Friday, March 27, 2009

Welcome to the first of ten specials where I cover the best films I've seen in the 2000-2009 decade (technically 2010 is in the next decade). In each year, I will pick three films I loved or was affected by for various reasons. It's a very diverse group. This month's special covers a year from which I have not seen very many films. I have seen my fair few, however, so this is my two cents:


The Cell

Directed by Tarsem

This is a mind-trip if I’ve ever seen one but equally brilliant and, in the end, oddly touching and resonant, as well as the best film that the year had to offer. Tarsem (who made his debut with this film after years of directing music videos and followed up with “The Fall,” which is positively normal by comparison) juggles two different genres to great effect. One is more prevalent and more disturbing, and that is the “Silence of the Lambs”-type procedural drama that takes precedence and ends up being even more nihilistic than the Hannibal Lecter tale. The other is a highly affecting personal drama.

“The Cell” stars Jennifer Lopez as an F.B.I. agent, tasked with entering the mind of a ruthless and sadistic serial killer. What she finds is a diseased mind, ravaged by memories of a molesting father and alcoholic, distant mother. Tarsem visualizes his mind as a music video of the most disturbing kind (Marilyn Manson was apparently forever changed by the visions and used similar color schemes from then on), complete with Vincent D’Onofrio, in a miraculous, career-defining, and devastatingly powerful performance that stands as one of the best of the decade, showing up in every possible physique, from bearing horns while wearing an unimaginably long cape to donning a clown outfit covered in what seems to be human blood; D’Onofrio not only sells the performance but also makes it frighteningly believable. Rumors that the film was nearly given the fearful NC-17 rating are believable as well.


Directed by Ridley Scott

A staggering achievement from Ridley Scott—the first of two of Ridley’s films, the other showing up in 2003’s line-up—“Gladiator” was a war movie of the greatest kind, whose violence is ratcheted up to grim levels while it maintains a life-affirming message about honor and courage. It was the best war film since Spielberg’s “Saving Private Ryan” and remains as much today. The performances by Russell Crowe, the late Richard Harris, and an especially on-the-mark Joaquin Phoenix represent what the medieval swashbuckler can do when its actors recite dime-store odes that you can set your watch to and not make them sound that way. “Braveheart,” though perhaps the better film due to more practical effects, did the same exact thing.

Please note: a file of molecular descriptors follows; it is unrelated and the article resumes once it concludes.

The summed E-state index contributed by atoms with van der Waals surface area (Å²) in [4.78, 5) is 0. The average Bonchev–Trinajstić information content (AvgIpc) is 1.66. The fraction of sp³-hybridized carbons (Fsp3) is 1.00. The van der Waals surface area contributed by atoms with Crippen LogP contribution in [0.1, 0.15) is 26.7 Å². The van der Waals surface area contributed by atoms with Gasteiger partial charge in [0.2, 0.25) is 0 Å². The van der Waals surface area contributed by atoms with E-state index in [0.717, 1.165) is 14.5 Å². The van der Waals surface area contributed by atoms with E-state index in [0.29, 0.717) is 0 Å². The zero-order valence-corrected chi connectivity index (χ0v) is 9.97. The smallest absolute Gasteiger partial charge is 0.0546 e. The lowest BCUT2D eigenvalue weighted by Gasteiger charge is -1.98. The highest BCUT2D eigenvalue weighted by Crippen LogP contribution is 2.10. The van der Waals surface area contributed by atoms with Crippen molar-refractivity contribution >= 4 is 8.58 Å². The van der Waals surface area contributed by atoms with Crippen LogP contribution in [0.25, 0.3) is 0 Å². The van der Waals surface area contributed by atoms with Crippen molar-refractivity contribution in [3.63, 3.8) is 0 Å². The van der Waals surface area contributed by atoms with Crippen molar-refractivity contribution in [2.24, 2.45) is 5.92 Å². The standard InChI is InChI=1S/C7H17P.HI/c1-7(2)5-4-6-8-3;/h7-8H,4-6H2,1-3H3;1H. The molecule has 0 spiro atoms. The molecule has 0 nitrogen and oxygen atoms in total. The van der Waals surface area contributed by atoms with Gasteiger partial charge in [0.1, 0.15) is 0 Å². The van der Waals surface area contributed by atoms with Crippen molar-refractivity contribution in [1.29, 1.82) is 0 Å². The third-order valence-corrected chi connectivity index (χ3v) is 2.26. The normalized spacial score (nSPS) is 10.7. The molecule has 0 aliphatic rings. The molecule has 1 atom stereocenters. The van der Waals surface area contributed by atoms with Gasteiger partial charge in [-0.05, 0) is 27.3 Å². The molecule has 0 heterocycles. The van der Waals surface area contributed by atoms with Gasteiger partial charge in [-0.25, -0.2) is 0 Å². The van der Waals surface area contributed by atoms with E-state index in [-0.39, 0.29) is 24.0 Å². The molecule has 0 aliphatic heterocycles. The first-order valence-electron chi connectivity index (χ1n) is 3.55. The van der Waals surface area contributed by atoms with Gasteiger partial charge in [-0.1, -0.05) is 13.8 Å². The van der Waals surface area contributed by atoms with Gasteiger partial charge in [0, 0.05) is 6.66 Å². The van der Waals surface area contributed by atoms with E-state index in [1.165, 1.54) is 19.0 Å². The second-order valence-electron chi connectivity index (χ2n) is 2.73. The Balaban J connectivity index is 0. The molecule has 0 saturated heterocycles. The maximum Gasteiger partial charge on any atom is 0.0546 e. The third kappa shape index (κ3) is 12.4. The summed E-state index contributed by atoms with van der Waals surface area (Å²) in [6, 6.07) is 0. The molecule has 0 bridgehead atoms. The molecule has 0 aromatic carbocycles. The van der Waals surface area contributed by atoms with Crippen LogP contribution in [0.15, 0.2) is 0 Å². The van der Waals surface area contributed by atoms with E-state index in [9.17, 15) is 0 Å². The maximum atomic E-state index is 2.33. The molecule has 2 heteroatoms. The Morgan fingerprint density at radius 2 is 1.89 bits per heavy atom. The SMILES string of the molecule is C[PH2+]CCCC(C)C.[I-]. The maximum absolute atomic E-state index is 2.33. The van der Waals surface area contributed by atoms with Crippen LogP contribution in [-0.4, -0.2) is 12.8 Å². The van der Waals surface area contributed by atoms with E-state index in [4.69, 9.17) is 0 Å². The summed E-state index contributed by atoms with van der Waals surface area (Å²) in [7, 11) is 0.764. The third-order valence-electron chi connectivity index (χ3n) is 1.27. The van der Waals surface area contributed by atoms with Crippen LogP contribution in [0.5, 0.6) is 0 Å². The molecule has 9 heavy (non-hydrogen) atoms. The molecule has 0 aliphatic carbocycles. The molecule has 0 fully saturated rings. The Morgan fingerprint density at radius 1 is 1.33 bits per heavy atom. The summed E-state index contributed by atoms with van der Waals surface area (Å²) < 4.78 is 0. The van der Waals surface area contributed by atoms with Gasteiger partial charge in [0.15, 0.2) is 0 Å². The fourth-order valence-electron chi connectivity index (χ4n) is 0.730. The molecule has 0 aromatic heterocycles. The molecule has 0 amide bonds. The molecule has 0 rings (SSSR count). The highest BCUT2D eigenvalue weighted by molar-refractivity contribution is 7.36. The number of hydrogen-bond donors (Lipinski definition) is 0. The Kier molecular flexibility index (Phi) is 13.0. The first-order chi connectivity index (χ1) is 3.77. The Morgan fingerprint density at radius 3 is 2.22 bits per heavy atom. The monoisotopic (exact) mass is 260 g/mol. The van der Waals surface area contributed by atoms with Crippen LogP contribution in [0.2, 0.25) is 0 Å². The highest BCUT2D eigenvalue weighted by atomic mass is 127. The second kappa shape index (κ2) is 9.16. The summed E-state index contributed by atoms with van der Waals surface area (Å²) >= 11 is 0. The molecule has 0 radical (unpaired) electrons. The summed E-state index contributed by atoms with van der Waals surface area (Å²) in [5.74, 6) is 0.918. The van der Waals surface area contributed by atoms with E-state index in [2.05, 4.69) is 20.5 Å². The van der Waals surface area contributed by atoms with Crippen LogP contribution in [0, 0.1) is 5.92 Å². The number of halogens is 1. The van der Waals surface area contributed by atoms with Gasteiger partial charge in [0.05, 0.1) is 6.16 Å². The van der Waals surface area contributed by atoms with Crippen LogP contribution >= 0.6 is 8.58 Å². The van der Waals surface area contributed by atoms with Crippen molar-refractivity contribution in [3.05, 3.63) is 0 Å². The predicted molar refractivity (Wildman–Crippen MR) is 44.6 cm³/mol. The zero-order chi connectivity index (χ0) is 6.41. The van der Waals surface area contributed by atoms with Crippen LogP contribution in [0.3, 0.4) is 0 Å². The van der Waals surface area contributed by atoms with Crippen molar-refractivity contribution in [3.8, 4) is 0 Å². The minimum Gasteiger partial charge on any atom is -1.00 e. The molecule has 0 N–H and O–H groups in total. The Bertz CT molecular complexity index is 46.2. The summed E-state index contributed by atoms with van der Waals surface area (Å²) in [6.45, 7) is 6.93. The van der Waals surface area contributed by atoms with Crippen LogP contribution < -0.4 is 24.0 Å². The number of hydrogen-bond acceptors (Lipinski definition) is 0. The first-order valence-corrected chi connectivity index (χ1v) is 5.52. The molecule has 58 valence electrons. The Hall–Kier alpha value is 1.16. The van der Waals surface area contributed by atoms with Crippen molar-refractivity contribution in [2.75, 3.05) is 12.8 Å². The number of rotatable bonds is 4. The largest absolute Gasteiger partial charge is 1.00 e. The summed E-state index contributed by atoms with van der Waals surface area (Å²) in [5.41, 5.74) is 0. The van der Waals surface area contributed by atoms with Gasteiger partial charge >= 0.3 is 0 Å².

“Gladiator” stars Crowe as Maximus, a man whose family is ruthlessly murdered by the egomaniacal ruler of Rome. Maximus has fallen in love with said ruler’s sister, who is victim to an unhealthy relationship with and spawned by her power-hungry brother. The film is simultaneously heartbreaking and heartpumping, a war film that pulsates with a brooding energy and at the same time holds a deep sadness beneath the violence. Technical credits may be strong across the board, but it is ultimately Scott’s direction and the aforementioned acting that stand out.

Requiem for a Dream

Directed by Darren Aronofsky

Every once in a while, there is a film that kicks you in the gut and leaves you reeling. Its graphic depictions of violence or sex or drug use or even profanity may shock and appall you, but you are left thinking for a long time after watching it what its implications were and where its humanity lied. “Requiem for a Dream” is a film like that. As a disturbingly honest, disquietingly beautiful look at the underground world of drugs and prostitution, the film is unforgettable.

I’ve seen two films by Darren Aronofsky: this one and the fascinatingly strange “The Fountain,” a film I have long referred to as the most flawed masterpiece ever created. “Requiem for a Dream,” however, isn’t flawed, as far as I can see. Along with “The Cell,” it is a film I have only seen once and plan to keep it that way. Both films are unimaginably grim and, to some, repulsive. It is not a film to sit down and watch one boring Sunday afternoon. What it is, however, is a highly rewarding experience for anyone willing to take a step back from the content and view the film on its own merits. Aronofsky apparently opted to refuse the threatened NC-17 and to go with no rating. Although I can see where the MPAA was coming from, I disagree with the choice they could have made. Although it does have more nudity that any film I have ever seen, it is far from porn. Although it features nearly non-stop sequences of harrowing use of every single drug on the market, it is nowhere near glorification or even exploitation. I would recommend this to drug users, dealers, and suppliers, as well as prostitutes and pimps, and would like to see how drug and prostitution rings are changed after viewing it. My prediction: if everyone involved in those worlds saw it, they would both be businesses no longer.

So, there is my best estimation of the film quality in 2000. It may be different than yours, and there might be films I'm omitting. The first choice would be because, well, to each his own. The second would be because I either haven't seen everything, or haven't seen a certain film in many, many years.

Coming April 23: The Best Films of 2001. That will be a much easier year to cover.

1 comment:

Actionman said...

Three terrific films right there. My favorite of the bunch, Gladiator, was my #2 film for that year. Traffic was my #1. At least as I recall...

The Cell is an amazing visual experience. The serial killer storyline aspects were decent enough, but it was Tarsem's overall visual sense that really moved me. He brought it all together in The Fall.